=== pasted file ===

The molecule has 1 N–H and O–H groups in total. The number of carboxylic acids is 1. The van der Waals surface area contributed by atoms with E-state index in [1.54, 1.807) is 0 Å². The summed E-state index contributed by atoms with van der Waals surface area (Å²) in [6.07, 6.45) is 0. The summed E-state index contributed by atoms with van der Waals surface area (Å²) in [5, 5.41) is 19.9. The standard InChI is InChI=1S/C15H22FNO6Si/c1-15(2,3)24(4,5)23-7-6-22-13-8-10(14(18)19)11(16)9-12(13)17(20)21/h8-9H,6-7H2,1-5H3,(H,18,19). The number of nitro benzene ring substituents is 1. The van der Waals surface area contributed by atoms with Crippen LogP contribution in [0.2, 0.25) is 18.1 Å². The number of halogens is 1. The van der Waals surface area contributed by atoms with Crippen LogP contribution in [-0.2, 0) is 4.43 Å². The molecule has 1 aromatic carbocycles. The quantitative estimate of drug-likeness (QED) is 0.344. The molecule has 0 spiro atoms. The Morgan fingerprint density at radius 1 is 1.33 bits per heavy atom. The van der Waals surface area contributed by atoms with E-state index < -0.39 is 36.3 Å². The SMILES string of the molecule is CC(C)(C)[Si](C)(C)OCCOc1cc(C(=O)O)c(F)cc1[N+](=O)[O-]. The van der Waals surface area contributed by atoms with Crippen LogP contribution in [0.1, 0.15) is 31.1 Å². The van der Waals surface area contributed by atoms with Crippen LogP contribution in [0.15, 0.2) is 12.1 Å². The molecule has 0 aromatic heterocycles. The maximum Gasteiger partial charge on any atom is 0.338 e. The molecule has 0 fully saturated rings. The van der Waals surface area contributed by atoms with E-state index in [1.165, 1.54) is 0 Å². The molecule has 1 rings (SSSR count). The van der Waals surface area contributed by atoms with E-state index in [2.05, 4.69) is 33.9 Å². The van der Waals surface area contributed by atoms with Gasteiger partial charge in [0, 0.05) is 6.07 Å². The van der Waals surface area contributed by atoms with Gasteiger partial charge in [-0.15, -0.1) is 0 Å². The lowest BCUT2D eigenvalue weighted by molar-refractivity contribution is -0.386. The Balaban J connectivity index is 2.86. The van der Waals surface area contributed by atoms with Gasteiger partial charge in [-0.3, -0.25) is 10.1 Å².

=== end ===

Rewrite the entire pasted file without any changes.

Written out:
The molecule has 1 N–H and O–H groups in total. The number of carboxylic acids is 1. The van der Waals surface area contributed by atoms with E-state index in [1.54, 1.807) is 0 Å². The summed E-state index contributed by atoms with van der Waals surface area (Å²) in [6.07, 6.45) is 0. The summed E-state index contributed by atoms with van der Waals surface area (Å²) in [5, 5.41) is 19.9. The standard InChI is InChI=1S/C15H22FNO6Si/c1-15(2,3)24(4,5)23-7-6-22-13-8-10(14(18)19)11(16)9-12(13)17(20)21/h8-9H,6-7H2,1-5H3,(H,18,19). The number of nitro benzene ring substituents is 1. The van der Waals surface area contributed by atoms with Crippen LogP contribution in [0.2, 0.25) is 18.1 Å². The number of halogens is 1. The van der Waals surface area contributed by atoms with Crippen LogP contribution in [-0.2, 0) is 4.43 Å². The molecule has 1 aromatic carbocycles. The quantitative estimate of drug-likeness (QED) is 0.344. The molecule has 0 spiro atoms. The Morgan fingerprint density at radius 1 is 1.33 bits per heavy atom. The van der Waals surface area contributed by atoms with E-state index < -0.39 is 36.3 Å². The SMILES string of the molecule is CC(C)(C)[Si](C)(C)OCCOc1cc(C(=O)O)c(F)cc1[N+](=O)[O-]. The van der Waals surface area contributed by atoms with Crippen LogP contribution in [0.1, 0.15) is 31.1 Å². The van der Waals surface area contributed by atoms with Crippen LogP contribution in [0.15, 0.2) is 12.1 Å². The molecule has 0 aromatic heterocycles. The maximum Gasteiger partial charge on any atom is 0.338 e. The molecule has 0 fully saturated rings. The van der Waals surface area contributed by atoms with E-state index in [1.165, 1.54) is 0 Å². The molecule has 1 rings (SSSR count). The van der Waals surface area contributed by atoms with E-state index in [2.05, 4.69) is 33.9 Å². The van der Waals surface area contributed by atoms with Gasteiger partial charge in [0, 0.05) is 6.07 Å². The van der Waals surface area contributed by atoms with Gasteiger partial charge in [-0.15, -0.1) is 0 Å². The lowest BCUT2D eigenvalue weighted by molar-refractivity contribution is -0.386. The Balaban J connectivity index is 2.86. The van der Waals surface area contributed by atoms with Gasteiger partial charge in [-0.3, -0.25) is 10.1 Å².